Jekyll & Hyde Defense. It’s only fair to praise Brian VanGorder’s unit when they do something good after I’ve spent a lot of time pointing out the bad. In the first half, the Irish managed to get off the field after Pitt made some progress, even stiffening in the red zone.

That was particularly impressive considering the Irish were playing without safety Elijah Shumate and still able to hold the usually accurate Nate Peterman to a 3 for 18 first half.

But the second half was a different story. The Panthers scored three touchdowns on their four second half drives, mixing in one three-and-out with 77, 76, and 75 yard touchdown drives—three long touchdown drives for a team that hasn’t been able to do that all year.

As feared, Tyler Boyd broke Pitt’s yardage record on a big play. The good news? It didn’t matter.

“We had a blown coverage and then we were sloppy with the football. If you take those two mistakes away, I thought it was as good as we’ve played in some time,” said Kelly.

It didn’t matter this weekend—and likely won’t until a trip to Palo Alto. But with the look of a contender, it’s up to the defense to hold up its end of the bargain, especially when the competition stiffens.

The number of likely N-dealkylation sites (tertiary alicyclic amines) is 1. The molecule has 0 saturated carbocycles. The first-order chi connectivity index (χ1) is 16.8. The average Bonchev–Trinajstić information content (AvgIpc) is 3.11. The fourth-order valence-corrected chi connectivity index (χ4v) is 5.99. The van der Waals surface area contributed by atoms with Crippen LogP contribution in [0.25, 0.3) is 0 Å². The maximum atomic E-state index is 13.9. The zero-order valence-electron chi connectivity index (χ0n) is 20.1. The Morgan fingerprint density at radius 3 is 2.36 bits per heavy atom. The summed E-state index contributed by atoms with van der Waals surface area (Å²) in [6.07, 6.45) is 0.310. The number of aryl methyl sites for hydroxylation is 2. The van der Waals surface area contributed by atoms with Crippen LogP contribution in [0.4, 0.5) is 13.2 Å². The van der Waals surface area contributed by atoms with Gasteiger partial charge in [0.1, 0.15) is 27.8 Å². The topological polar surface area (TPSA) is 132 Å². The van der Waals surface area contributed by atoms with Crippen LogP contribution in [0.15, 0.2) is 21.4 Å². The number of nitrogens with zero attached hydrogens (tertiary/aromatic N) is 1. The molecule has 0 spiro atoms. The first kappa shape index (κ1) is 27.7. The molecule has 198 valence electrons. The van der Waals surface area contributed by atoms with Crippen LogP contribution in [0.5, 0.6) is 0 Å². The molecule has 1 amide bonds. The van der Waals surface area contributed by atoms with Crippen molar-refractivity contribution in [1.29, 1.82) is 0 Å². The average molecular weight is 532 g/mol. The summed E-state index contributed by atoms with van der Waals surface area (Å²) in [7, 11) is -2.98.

C.J. Prosise’s injury. The good news appears to be Prosise will be fine, with the running back going through concussion protocol as a precaution while he recovers from an “upper body” injury, a very NHL-like classification for what is likely just maximum soreness after a big collision with the ground.

I wouldn’t be surprised if Kelly and the offensive staff holds Prosise out against Wake Forest, if only as a precaution. But the Irish don’t really have the depth to deal with this type of injury, with Adams only now emerging and fellow freshman Dexter Williams still figuring things out.